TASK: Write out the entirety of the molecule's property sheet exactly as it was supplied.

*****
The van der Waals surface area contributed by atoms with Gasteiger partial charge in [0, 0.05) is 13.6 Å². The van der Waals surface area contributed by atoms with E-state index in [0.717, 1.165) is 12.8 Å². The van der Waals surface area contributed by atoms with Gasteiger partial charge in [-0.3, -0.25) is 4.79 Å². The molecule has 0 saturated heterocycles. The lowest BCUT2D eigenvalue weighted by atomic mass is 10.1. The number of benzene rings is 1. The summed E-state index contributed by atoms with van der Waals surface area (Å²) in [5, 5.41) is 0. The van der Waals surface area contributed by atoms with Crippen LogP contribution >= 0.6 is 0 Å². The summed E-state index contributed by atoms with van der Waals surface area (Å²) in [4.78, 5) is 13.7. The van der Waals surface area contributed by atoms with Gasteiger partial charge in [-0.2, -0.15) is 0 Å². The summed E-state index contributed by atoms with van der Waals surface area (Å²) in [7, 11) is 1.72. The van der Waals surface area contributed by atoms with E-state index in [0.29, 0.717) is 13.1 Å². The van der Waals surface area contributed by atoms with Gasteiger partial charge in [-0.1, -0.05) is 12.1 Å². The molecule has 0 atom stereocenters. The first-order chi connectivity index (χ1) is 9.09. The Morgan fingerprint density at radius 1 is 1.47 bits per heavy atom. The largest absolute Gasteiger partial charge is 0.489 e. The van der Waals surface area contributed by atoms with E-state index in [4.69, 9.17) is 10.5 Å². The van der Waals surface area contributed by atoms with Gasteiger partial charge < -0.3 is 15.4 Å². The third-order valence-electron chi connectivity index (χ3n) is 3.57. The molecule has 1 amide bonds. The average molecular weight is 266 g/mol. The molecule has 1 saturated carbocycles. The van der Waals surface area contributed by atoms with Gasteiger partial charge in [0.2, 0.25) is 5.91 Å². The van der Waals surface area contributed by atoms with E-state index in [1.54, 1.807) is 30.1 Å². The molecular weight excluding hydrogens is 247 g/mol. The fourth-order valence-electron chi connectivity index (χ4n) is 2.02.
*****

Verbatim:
The van der Waals surface area contributed by atoms with Gasteiger partial charge in [0, 0.05) is 13.6 Å². The van der Waals surface area contributed by atoms with E-state index in [0.717, 1.165) is 12.8 Å². The van der Waals surface area contributed by atoms with Gasteiger partial charge in [-0.3, -0.25) is 4.79 Å². The molecule has 0 saturated heterocycles. The lowest BCUT2D eigenvalue weighted by atomic mass is 10.1. The number of benzene rings is 1. The summed E-state index contributed by atoms with van der Waals surface area (Å²) in [5, 5.41) is 0. The van der Waals surface area contributed by atoms with Crippen LogP contribution >= 0.6 is 0 Å². The summed E-state index contributed by atoms with van der Waals surface area (Å²) in [4.78, 5) is 13.7. The van der Waals surface area contributed by atoms with Gasteiger partial charge in [-0.2, -0.15) is 0 Å². The summed E-state index contributed by atoms with van der Waals surface area (Å²) in [7, 11) is 1.72. The van der Waals surface area contributed by atoms with E-state index in [0.29, 0.717) is 13.1 Å². The van der Waals surface area contributed by atoms with Gasteiger partial charge in [-0.1, -0.05) is 12.1 Å². The molecule has 0 atom stereocenters. The first-order chi connectivity index (χ1) is 9.09. The Morgan fingerprint density at radius 1 is 1.47 bits per heavy atom. The largest absolute Gasteiger partial charge is 0.489 e. The van der Waals surface area contributed by atoms with E-state index in [4.69, 9.17) is 10.5 Å². The van der Waals surface area contributed by atoms with Gasteiger partial charge < -0.3 is 15.4 Å². The third-order valence-electron chi connectivity index (χ3n) is 3.57. The molecule has 1 amide bonds. The average molecular weight is 266 g/mol. The molecule has 1 saturated carbocycles. The van der Waals surface area contributed by atoms with Gasteiger partial charge in [0.2, 0.25) is 5.91 Å². The van der Waals surface area contributed by atoms with E-state index in [1.54, 1.807) is 30.1 Å². The molecular weight excluding hydrogens is 247 g/mol. The fourth-order valence-electron chi connectivity index (χ4n) is 2.02.